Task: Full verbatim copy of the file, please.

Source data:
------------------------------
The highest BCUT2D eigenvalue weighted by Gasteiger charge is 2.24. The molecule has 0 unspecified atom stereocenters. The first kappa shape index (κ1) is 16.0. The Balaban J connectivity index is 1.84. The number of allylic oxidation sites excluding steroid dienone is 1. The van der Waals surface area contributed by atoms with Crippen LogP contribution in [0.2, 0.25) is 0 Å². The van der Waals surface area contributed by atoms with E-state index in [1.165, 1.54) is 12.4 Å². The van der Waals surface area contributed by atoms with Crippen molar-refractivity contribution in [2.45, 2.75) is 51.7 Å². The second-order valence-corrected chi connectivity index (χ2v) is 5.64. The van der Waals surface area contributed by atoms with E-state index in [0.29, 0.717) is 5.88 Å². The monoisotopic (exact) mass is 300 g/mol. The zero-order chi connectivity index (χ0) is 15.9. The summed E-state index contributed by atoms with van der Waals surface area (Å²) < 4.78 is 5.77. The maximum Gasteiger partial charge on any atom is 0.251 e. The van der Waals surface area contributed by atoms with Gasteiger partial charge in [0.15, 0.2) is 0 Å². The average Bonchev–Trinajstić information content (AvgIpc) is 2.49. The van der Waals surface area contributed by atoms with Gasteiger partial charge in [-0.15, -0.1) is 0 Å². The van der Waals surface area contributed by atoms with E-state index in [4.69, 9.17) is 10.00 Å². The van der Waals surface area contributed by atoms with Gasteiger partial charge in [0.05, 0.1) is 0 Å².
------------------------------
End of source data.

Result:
The highest BCUT2D eigenvalue weighted by Gasteiger charge is 2.24. The molecule has 0 unspecified atom stereocenters. The first kappa shape index (κ1) is 16.0. The Balaban J connectivity index is 1.84. The number of allylic oxidation sites excluding steroid dienone is 1. The van der Waals surface area contributed by atoms with Crippen LogP contribution in [0.2, 0.25) is 0 Å². The van der Waals surface area contributed by atoms with E-state index in [1.165, 1.54) is 12.4 Å². The van der Waals surface area contributed by atoms with Crippen molar-refractivity contribution in [2.45, 2.75) is 51.7 Å². The second-order valence-corrected chi connectivity index (χ2v) is 5.64. The van der Waals surface area contributed by atoms with E-state index in [0.29, 0.717) is 5.88 Å². The monoisotopic (exact) mass is 300 g/mol. The zero-order chi connectivity index (χ0) is 15.9. The summed E-state index contributed by atoms with van der Waals surface area (Å²) < 4.78 is 5.77. The maximum Gasteiger partial charge on any atom is 0.251 e. The van der Waals surface area contributed by atoms with Gasteiger partial charge in [0.15, 0.2) is 0 Å². The average Bonchev–Trinajstić information content (AvgIpc) is 2.49. The van der Waals surface area contributed by atoms with Gasteiger partial charge in [-0.15, -0.1) is 0 Å². The van der Waals surface area contributed by atoms with E-state index in [4.69, 9.17) is 10.00 Å². The van der Waals surface area contributed by atoms with Gasteiger partial charge in [0.05, 0.1) is 0 Å².